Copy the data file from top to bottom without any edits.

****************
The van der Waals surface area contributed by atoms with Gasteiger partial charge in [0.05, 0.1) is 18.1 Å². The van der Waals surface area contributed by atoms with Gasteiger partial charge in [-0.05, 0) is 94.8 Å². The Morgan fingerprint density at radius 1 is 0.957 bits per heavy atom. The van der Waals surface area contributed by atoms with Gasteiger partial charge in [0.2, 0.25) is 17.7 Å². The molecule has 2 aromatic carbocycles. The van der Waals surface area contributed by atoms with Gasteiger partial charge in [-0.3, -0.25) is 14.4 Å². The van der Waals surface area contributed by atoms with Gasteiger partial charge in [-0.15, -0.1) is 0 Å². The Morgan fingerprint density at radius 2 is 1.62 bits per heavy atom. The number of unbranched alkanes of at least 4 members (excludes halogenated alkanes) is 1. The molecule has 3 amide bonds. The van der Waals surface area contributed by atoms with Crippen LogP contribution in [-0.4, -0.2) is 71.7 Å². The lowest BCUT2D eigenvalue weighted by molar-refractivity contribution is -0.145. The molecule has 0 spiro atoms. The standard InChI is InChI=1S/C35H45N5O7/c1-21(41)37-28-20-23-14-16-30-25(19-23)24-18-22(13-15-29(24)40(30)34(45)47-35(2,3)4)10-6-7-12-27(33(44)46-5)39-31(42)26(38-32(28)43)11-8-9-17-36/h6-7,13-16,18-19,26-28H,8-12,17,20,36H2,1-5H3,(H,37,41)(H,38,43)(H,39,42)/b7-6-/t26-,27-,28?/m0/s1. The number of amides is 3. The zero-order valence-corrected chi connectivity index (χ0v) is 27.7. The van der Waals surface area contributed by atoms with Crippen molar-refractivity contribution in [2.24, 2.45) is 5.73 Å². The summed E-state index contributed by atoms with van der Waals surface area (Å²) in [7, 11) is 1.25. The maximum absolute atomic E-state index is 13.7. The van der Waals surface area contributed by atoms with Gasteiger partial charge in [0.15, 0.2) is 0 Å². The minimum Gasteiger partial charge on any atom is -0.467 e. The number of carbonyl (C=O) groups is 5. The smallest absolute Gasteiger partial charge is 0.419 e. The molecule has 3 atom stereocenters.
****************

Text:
The van der Waals surface area contributed by atoms with Gasteiger partial charge in [0.05, 0.1) is 18.1 Å². The van der Waals surface area contributed by atoms with Gasteiger partial charge in [-0.05, 0) is 94.8 Å². The Morgan fingerprint density at radius 1 is 0.957 bits per heavy atom. The van der Waals surface area contributed by atoms with Gasteiger partial charge in [0.2, 0.25) is 17.7 Å². The molecule has 2 aromatic carbocycles. The van der Waals surface area contributed by atoms with Gasteiger partial charge in [-0.3, -0.25) is 14.4 Å². The van der Waals surface area contributed by atoms with Gasteiger partial charge in [-0.15, -0.1) is 0 Å². The Morgan fingerprint density at radius 2 is 1.62 bits per heavy atom. The number of unbranched alkanes of at least 4 members (excludes halogenated alkanes) is 1. The molecule has 3 amide bonds. The van der Waals surface area contributed by atoms with Crippen LogP contribution in [-0.4, -0.2) is 71.7 Å². The lowest BCUT2D eigenvalue weighted by molar-refractivity contribution is -0.145. The molecule has 0 spiro atoms. The standard InChI is InChI=1S/C35H45N5O7/c1-21(41)37-28-20-23-14-16-30-25(19-23)24-18-22(13-15-29(24)40(30)34(45)47-35(2,3)4)10-6-7-12-27(33(44)46-5)39-31(42)26(38-32(28)43)11-8-9-17-36/h6-7,13-16,18-19,26-28H,8-12,17,20,36H2,1-5H3,(H,37,41)(H,38,43)(H,39,42)/b7-6-/t26-,27-,28?/m0/s1. The number of amides is 3. The zero-order valence-corrected chi connectivity index (χ0v) is 27.7. The van der Waals surface area contributed by atoms with Crippen molar-refractivity contribution in [2.24, 2.45) is 5.73 Å². The summed E-state index contributed by atoms with van der Waals surface area (Å²) in [7, 11) is 1.25. The maximum absolute atomic E-state index is 13.7. The van der Waals surface area contributed by atoms with Gasteiger partial charge in [0.15, 0.2) is 0 Å². The minimum Gasteiger partial charge on any atom is -0.467 e. The number of carbonyl (C=O) groups is 5. The smallest absolute Gasteiger partial charge is 0.419 e. The molecule has 3 atom stereocenters.